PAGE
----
As they say is the case with fine wine, Xscape got better with time. Where the group’s 1993 debut Hummin’ Comin’ at ’Cha showcased the ladies’ raw, hip hop soul chops, their 1995 effort Off the Hook demonstrated the group’s potential thanks to more mature material. Not that the preceding album was juvenile — it’s just that on the second go-round, they sang songs about love, sex and coming-of-age themes backed with more conviction and likely more experience, while proving they could still rock a party.
Both were immediately made clear when “Feels So Good” debuted as the album’s lead single. The lusty ballad-turned-hip-pop club banger featured the crew in full feenin’ mode, each entranced by the pleasure-bringing powers of their respective lovers. Borrowing a play from TLC à la “Creep,” the ladies showed a little skin and aqua-gyrated with the best in some of the clip’s more sensual scenes. But sophistication was also present as they donned sleeker dos and form-fitting styles — a contrast to the baggy gear seen during promotion of their first album. Mentor Jermaine Dupri is stamped all over the track, reiterating, “This is for those who like to pop the trunk / And let it bump, b-bump,” putting his signature So So Def sound onto the melody. Not a bad move considering his part in making CrazySexyCool a multiplatinum hit and introducing the world to Da Brat with Funkdafied.
“Can’t Hang” gets the title as the most aggressive track on this set, both sexually and musically. “You and me / Let’s get down / Even though you claim that you’ve been around / I betcha can’t hang,” the group sings, before guest rapper MC Lyte drops a verse about making “the lightning come before the thunder.” The collaboration would excite listeners so much that the two acts teamed up again for the Sunset Park-featured “Keep On Keepin’ On,” which hit movie screens and airwaves the following year.
The party continued to move thanks to Organized Noize and Erik Nuri’s cosmically infused “Keep It On the Real,” and “What Can I Do,” which was co-penned by Shirley Murdock and borrowed its beat from Slick Rick’s “Lick the Balls” to keep feet shuffling.
But the bulk of Off the Hook is cozily blanketed in the silky softness of the bedroom, a space best filled by a cover of The Jones Girls’ “Who Can I Run To.” Reaching No. 8 on the Billboard Hot 100 and No. 1 on the R&B tally, it would become the biggest hit from Off the Hook, with the quartet staying fairly true to the original composition and blessing us with a two-part storyline that continued into the clip for “Do You Want To.” Poetic pondering and bold declarations filled the Daryl Simmons-penned lyrics, while both songs’ videos followed the romance, heartbreak and breakup of Tiny and her man, “Z-Bo.” So much drama!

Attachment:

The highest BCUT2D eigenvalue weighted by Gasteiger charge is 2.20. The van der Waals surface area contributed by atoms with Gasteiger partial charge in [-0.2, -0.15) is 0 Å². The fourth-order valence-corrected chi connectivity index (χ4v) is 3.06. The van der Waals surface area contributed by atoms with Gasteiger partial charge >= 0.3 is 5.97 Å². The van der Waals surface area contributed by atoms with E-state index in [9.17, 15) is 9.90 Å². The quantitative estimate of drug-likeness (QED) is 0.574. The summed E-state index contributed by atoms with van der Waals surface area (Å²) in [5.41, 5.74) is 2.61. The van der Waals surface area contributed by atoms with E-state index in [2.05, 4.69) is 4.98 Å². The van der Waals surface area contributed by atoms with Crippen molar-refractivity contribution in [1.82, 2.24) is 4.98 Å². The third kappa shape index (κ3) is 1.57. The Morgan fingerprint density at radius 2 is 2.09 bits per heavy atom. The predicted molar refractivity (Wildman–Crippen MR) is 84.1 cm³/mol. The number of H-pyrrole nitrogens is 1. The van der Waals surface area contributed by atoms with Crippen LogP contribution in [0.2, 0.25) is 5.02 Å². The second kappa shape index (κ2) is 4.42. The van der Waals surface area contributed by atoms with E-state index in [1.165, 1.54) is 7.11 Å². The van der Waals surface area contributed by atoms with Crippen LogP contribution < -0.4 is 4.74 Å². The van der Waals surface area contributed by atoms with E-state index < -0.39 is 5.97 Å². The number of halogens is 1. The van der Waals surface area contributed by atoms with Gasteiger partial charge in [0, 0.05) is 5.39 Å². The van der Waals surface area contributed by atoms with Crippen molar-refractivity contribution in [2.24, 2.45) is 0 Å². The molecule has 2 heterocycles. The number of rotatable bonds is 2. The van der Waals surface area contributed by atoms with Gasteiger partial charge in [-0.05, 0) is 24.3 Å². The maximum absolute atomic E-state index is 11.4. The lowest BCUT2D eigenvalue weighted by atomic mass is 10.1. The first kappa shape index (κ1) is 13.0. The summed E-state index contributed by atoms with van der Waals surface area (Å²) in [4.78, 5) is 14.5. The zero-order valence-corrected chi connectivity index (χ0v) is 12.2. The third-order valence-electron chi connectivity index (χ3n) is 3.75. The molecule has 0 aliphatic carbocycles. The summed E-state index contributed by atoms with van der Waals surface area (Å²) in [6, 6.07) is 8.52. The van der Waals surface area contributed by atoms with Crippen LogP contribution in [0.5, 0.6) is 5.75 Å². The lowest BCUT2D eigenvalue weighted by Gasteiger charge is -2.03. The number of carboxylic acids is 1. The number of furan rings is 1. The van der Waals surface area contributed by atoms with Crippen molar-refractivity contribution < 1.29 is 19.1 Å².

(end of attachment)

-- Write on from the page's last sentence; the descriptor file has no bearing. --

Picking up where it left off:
More makeout music filled the nooks and crannies of Off the Hook, securing its place as a mid-’90s backseat dream. The longing heard in “Hard to Say Goodbye;” the “I’ve got a surprise for you” invitations whispered on “Do Like Lovers Do;” the first-hand navigation of “Work Me Slow” and the ambiguity of relationships sang angelically on “Love’s a Funny Thing,” spiced up many a night for loving couples.
With competition among girl groups stiff, Xscape managed to fight off the sophomore jitters when they returned with Off the Hook. Though America was still chasing waterfalls with TLC and starting to fall in love with the powerhouses vocalists of Brownstone, Xscape managed to chisel deeper into their niche with a cohesive package of songs in the increasingly saturated market. The album not only helped grow the So So Def empire and set the tone for 1998’s Traces of My Lipstick, but — depending on your metrics — Off the Hook rivals their debut in terms of defining their sound and establishing where they fit within the music world.